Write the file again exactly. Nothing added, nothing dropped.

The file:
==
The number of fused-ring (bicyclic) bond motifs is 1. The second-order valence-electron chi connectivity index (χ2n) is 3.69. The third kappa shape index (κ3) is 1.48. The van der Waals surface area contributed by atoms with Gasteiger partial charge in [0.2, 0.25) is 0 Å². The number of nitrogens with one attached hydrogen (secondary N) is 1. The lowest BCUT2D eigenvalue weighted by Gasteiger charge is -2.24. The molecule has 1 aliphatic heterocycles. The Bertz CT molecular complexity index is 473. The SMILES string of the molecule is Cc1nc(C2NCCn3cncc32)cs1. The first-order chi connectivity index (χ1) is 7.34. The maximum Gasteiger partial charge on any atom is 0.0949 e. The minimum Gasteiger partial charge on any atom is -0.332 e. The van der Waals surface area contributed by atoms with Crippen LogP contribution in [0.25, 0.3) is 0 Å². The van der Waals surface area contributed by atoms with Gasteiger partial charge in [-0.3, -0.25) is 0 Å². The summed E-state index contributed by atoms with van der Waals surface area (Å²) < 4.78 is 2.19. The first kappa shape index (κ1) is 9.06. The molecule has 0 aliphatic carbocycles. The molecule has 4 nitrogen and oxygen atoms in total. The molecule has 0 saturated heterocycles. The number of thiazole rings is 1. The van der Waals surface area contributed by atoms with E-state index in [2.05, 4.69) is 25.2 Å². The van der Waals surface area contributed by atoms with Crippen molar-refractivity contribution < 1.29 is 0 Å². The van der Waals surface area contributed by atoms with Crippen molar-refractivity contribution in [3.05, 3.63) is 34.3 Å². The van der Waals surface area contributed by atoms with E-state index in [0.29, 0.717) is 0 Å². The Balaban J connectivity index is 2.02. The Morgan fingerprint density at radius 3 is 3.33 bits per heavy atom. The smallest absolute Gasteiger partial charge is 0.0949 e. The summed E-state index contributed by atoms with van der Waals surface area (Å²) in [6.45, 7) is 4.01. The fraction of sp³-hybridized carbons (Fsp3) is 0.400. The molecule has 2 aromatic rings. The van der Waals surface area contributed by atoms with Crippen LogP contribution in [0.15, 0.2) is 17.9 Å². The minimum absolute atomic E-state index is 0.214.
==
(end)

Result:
The number of fused-ring (bicyclic) bond motifs is 1. The second-order valence-electron chi connectivity index (χ2n) is 3.69. The third kappa shape index (κ3) is 1.48. The van der Waals surface area contributed by atoms with Gasteiger partial charge in [0.2, 0.25) is 0 Å². The number of nitrogens with one attached hydrogen (secondary N) is 1. The lowest BCUT2D eigenvalue weighted by Gasteiger charge is -2.24. The molecule has 1 aliphatic heterocycles. The Bertz CT molecular complexity index is 473. The SMILES string of the molecule is Cc1nc(C2NCCn3cncc32)cs1. The first-order chi connectivity index (χ1) is 7.34. The maximum Gasteiger partial charge on any atom is 0.0949 e. The minimum Gasteiger partial charge on any atom is -0.332 e. The van der Waals surface area contributed by atoms with Crippen LogP contribution in [0.25, 0.3) is 0 Å². The van der Waals surface area contributed by atoms with Gasteiger partial charge in [-0.3, -0.25) is 0 Å². The summed E-state index contributed by atoms with van der Waals surface area (Å²) < 4.78 is 2.19. The first kappa shape index (κ1) is 9.06. The molecule has 0 aliphatic carbocycles. The molecule has 4 nitrogen and oxygen atoms in total. The molecule has 0 saturated heterocycles. The number of thiazole rings is 1. The van der Waals surface area contributed by atoms with E-state index in [2.05, 4.69) is 25.2 Å². The van der Waals surface area contributed by atoms with Crippen molar-refractivity contribution < 1.29 is 0 Å². The van der Waals surface area contributed by atoms with Crippen molar-refractivity contribution in [3.05, 3.63) is 34.3 Å². The van der Waals surface area contributed by atoms with E-state index in [0.29, 0.717) is 0 Å². The Balaban J connectivity index is 2.02. The Morgan fingerprint density at radius 3 is 3.33 bits per heavy atom. The smallest absolute Gasteiger partial charge is 0.0949 e. The summed E-state index contributed by atoms with van der Waals surface area (Å²) in [6.45, 7) is 4.01. The fraction of sp³-hybridized carbons (Fsp3) is 0.400. The molecule has 2 aromatic rings. The van der Waals surface area contributed by atoms with Crippen LogP contribution in [0.15, 0.2) is 17.9 Å². The minimum absolute atomic E-state index is 0.214.